A recent article in Psychology Today reminds college administrators what we have already known for a number of years: marijuana has changed.
The article reports that over a past decade and a half, "the concentration level of THC [the active agent in marijuana] has more than doubled."
Dr. Nora D. Volkow reports, "It's much more potent marijuana, which may explain why we've seen a pretty dramatic increase in admission to emergency rooms and treatment programs for marijuana." She shares that "those who try to quit on their own face withdrawal symptoms -- including mood swings, anxiety attacks and depression -- and are often surprised by the intensity and duration of their discomfort." According to the Caron's Adolescent Treatment Center, “Marijuana has overtaken alcohol as the primary drug of choice for teens entering their inpatient treatment programs."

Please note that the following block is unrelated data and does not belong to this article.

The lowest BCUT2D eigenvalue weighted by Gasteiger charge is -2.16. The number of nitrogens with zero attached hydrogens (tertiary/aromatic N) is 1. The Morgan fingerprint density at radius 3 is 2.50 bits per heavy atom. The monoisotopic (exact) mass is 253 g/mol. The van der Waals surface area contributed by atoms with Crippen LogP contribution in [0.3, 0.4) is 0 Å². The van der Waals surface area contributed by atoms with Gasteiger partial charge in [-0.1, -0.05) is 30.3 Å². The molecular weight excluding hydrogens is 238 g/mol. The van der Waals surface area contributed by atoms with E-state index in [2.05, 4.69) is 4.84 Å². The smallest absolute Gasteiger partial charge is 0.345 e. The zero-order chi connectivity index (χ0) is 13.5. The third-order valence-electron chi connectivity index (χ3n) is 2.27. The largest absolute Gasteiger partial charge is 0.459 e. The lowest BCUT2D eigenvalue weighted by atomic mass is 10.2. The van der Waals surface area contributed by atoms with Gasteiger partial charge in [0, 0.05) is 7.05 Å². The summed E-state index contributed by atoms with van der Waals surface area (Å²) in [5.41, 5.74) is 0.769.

Read the article: http://www.psychologytoday.com/blog/face-it/201302/latest-news-about-teen-marijuana-use.
Among students and even parents, there is still a broad perception that marijuana is either not harmful, or less harmful than other drugs. Parents falsely find comfort in knowing that "at least it's not a more dangerous drug. It's just marijuana." While there are still a myriad of harms that come from any substance use, and marijuana use might be on the more mild side, we still need to stay mindful and responsive to the changes in quiet sub-cultures of young people.
“Just marijuana” is no longer “just marijuana.” The drug has changed and is changing. In addition to supporting the laws of the state, we need to monitor our intervention and prevention strategies so that they remain effective in helping our students make informed – and healthy -- decisions.